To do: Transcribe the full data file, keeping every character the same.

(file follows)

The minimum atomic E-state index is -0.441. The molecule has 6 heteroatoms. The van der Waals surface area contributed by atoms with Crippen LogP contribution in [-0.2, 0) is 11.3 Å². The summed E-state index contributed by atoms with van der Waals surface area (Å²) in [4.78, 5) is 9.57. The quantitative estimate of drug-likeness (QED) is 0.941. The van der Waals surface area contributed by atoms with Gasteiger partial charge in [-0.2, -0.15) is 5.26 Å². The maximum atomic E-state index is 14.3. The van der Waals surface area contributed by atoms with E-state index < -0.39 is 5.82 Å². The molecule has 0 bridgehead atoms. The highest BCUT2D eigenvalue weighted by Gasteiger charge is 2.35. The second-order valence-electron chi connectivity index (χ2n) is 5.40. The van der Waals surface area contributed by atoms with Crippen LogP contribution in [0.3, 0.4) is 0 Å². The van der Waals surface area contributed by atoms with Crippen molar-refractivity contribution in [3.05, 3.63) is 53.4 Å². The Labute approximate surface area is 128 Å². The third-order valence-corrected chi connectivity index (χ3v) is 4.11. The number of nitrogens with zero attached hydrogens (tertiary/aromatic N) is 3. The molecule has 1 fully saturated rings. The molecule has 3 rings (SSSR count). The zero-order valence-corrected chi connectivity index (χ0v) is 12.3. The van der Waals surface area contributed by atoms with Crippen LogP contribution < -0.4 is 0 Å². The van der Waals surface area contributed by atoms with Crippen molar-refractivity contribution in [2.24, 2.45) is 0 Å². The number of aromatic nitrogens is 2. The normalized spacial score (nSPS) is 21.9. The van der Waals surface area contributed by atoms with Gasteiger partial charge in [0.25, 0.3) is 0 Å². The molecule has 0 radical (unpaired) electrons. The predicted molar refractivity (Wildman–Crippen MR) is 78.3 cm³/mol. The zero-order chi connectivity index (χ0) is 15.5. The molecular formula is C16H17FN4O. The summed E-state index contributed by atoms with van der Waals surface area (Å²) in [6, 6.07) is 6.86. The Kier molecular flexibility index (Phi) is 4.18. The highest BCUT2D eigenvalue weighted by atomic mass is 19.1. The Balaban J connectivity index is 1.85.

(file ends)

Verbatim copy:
The minimum atomic E-state index is -0.441. The molecule has 6 heteroatoms. The van der Waals surface area contributed by atoms with Crippen LogP contribution in [-0.2, 0) is 11.3 Å². The summed E-state index contributed by atoms with van der Waals surface area (Å²) in [4.78, 5) is 9.57. The quantitative estimate of drug-likeness (QED) is 0.941. The van der Waals surface area contributed by atoms with Gasteiger partial charge in [-0.2, -0.15) is 5.26 Å². The maximum atomic E-state index is 14.3. The van der Waals surface area contributed by atoms with E-state index < -0.39 is 5.82 Å². The molecule has 0 bridgehead atoms. The highest BCUT2D eigenvalue weighted by Gasteiger charge is 2.35. The second-order valence-electron chi connectivity index (χ2n) is 5.40. The van der Waals surface area contributed by atoms with Crippen LogP contribution in [0.3, 0.4) is 0 Å². The van der Waals surface area contributed by atoms with Crippen molar-refractivity contribution in [3.05, 3.63) is 53.4 Å². The Labute approximate surface area is 128 Å². The third-order valence-corrected chi connectivity index (χ3v) is 4.11. The number of nitrogens with zero attached hydrogens (tertiary/aromatic N) is 3. The molecule has 1 fully saturated rings. The molecule has 3 rings (SSSR count). The zero-order valence-corrected chi connectivity index (χ0v) is 12.3. The van der Waals surface area contributed by atoms with Crippen LogP contribution < -0.4 is 0 Å². The van der Waals surface area contributed by atoms with Crippen molar-refractivity contribution in [2.24, 2.45) is 0 Å². The number of aromatic nitrogens is 2. The normalized spacial score (nSPS) is 21.9. The van der Waals surface area contributed by atoms with Gasteiger partial charge in [0.25, 0.3) is 0 Å². The molecule has 0 radical (unpaired) electrons. The predicted molar refractivity (Wildman–Crippen MR) is 78.3 cm³/mol. The zero-order chi connectivity index (χ0) is 15.5. The molecular formula is C16H17FN4O. The summed E-state index contributed by atoms with van der Waals surface area (Å²) in [6, 6.07) is 6.86. The Kier molecular flexibility index (Phi) is 4.18. The highest BCUT2D eigenvalue weighted by atomic mass is 19.1. The Balaban J connectivity index is 1.85.